Software Uninstall Automation [Part 1/3]


  • Query software with Get-WmiObject.
  • Query software with type accelerator [wmi].
  • Compare efficiency.

Uninstalling software can be a simple task right? but when you have a bunch of machines that must have some software uninstalled, usually due to urgent causes like license expiration, bugs in the infrastructure and so on, this simple task could turns into a big headache, so let’s automate it with Powershell!

Query software with Get-WmiObject

We can use Get-WmiObject cmdlet to query installed softwares like this:

gwmi win32_product | ? {$ -like "*software*"}

Use -ComputerName parameter if you want to run this command in a remote machine:

gwmi win32_product -cn hostname| ? {$ -like "*software*"}
 gwmi = Get-WmiObject
 ? = Where-Object
-CN = -ComputerName
Positional parameter:
-Class = Win32_Product

Now let’s query a real software, in this example we’ll choose Cisco Jabber Video for Telepresence, but before doing that, let’s see how long this simple query would take using the Measure-Command cmdlet.


We can see that it takes long 35 seconds only to query this single software in our local machine, to do this stuff for our bunch of remote machines we must speed things up!

Query software with type accelerator ‘[wmi]’

The type accelerator [wmi] is a more efficient manner to use use WMI classes. but this method returns a specifc instance of a WMI class, so we’ll need specify 3 keys of our object, these are “Name, Version and IdentifyingNumber”.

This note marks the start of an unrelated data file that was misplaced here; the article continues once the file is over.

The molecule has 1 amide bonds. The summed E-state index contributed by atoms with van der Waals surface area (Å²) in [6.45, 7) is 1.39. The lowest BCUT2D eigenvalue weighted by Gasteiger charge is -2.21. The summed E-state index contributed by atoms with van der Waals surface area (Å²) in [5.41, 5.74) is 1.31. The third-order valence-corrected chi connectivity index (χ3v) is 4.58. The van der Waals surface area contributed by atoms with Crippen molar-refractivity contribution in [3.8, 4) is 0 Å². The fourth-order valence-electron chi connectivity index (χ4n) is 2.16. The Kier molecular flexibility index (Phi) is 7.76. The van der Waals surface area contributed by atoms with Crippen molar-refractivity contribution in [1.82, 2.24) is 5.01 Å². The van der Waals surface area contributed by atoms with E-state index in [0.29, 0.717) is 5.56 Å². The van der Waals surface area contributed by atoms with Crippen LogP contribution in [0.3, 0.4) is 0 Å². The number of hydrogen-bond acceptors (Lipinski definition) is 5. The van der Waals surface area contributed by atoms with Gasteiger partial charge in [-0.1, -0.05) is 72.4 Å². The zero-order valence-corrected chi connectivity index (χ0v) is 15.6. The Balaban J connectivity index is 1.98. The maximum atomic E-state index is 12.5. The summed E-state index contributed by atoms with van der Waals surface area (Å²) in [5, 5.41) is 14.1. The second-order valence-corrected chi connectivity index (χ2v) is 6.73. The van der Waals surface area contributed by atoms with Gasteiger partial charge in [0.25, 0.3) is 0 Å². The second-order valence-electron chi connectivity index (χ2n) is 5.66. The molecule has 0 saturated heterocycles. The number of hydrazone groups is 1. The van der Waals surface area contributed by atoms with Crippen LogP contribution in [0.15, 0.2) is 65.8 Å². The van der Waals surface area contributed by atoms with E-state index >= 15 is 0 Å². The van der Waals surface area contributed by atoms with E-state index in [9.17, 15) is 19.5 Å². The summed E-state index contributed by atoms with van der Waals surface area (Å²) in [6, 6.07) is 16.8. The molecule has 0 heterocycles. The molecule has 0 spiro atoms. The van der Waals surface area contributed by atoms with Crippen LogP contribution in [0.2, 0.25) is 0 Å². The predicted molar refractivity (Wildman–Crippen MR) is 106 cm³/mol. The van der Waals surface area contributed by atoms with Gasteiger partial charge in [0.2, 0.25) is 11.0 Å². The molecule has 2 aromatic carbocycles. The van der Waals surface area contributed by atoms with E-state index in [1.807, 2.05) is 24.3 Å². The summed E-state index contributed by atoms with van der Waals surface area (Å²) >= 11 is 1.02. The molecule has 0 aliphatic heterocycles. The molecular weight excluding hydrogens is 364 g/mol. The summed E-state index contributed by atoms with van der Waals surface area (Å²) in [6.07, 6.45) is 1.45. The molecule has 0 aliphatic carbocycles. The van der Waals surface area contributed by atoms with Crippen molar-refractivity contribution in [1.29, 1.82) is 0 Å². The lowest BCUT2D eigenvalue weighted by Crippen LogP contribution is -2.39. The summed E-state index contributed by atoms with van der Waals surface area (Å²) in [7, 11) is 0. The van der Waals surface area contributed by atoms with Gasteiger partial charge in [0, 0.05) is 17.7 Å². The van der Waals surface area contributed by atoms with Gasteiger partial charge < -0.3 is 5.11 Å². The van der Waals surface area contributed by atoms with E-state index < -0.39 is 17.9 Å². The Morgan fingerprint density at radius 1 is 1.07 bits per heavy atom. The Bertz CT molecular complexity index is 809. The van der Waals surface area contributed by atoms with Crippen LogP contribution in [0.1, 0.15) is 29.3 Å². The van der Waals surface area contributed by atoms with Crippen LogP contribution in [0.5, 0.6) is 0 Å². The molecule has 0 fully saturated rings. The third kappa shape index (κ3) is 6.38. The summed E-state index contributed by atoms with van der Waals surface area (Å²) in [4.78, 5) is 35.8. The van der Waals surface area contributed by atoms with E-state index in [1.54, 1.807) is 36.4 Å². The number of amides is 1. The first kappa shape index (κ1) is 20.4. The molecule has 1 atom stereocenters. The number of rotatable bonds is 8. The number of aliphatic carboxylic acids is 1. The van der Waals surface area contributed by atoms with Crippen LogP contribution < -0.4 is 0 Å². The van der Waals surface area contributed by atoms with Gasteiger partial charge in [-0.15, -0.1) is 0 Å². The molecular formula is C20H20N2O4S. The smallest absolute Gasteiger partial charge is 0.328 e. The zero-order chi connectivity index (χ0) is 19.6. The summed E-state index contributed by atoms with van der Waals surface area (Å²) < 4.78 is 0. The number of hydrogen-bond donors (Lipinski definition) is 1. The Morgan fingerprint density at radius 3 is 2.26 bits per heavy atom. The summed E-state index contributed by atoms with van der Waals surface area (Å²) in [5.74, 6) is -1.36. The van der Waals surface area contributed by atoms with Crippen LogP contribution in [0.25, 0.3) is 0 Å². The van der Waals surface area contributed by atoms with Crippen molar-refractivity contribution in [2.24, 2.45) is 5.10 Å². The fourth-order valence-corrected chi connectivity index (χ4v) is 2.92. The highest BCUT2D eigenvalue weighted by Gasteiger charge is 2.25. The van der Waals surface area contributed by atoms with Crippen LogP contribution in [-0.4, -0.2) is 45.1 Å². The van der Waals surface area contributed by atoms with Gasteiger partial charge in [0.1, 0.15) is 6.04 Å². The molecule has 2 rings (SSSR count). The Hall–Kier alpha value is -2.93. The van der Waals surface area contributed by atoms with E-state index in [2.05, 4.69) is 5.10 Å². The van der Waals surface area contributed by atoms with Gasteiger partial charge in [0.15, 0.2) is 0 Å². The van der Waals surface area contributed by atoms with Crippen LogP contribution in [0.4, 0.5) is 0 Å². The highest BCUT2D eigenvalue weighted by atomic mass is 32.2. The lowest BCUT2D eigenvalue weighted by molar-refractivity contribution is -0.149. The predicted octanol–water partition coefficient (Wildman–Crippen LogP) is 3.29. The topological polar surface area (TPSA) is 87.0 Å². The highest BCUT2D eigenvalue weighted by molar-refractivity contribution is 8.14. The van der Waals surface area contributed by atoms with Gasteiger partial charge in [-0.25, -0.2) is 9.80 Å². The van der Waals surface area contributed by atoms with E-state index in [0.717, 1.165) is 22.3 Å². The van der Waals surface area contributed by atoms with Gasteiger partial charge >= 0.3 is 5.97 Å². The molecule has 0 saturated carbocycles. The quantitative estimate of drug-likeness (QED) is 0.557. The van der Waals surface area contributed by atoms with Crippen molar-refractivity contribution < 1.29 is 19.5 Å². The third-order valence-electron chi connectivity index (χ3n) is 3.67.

$Keys = gwmi win32_product | ? {$ -like "*jabber*"} | select name,version,id*


We stored the keys in the $Keys variable:
$Keys = [command]
To select only these keys we used: 
| select name,version,id*
Wildcard (*):
id* = "IDentifyingNumber"

Note that now we can call each key by using $keys.[property]:


With that said, let’s build our classkey:


Now let’s measure the time of our new query using the [wmi] type accelerator:

Measure-Command {([wmi]"\\localhost\root\cimv2:Win32_Product.$classKey")} | select seconds 


Look that! the image above is self explanotory isn’t it? we could go from 35 seconds to an instant WMI query!

If this post helped you, or if you have any suggestions please feel free to leave a comment! 🙂

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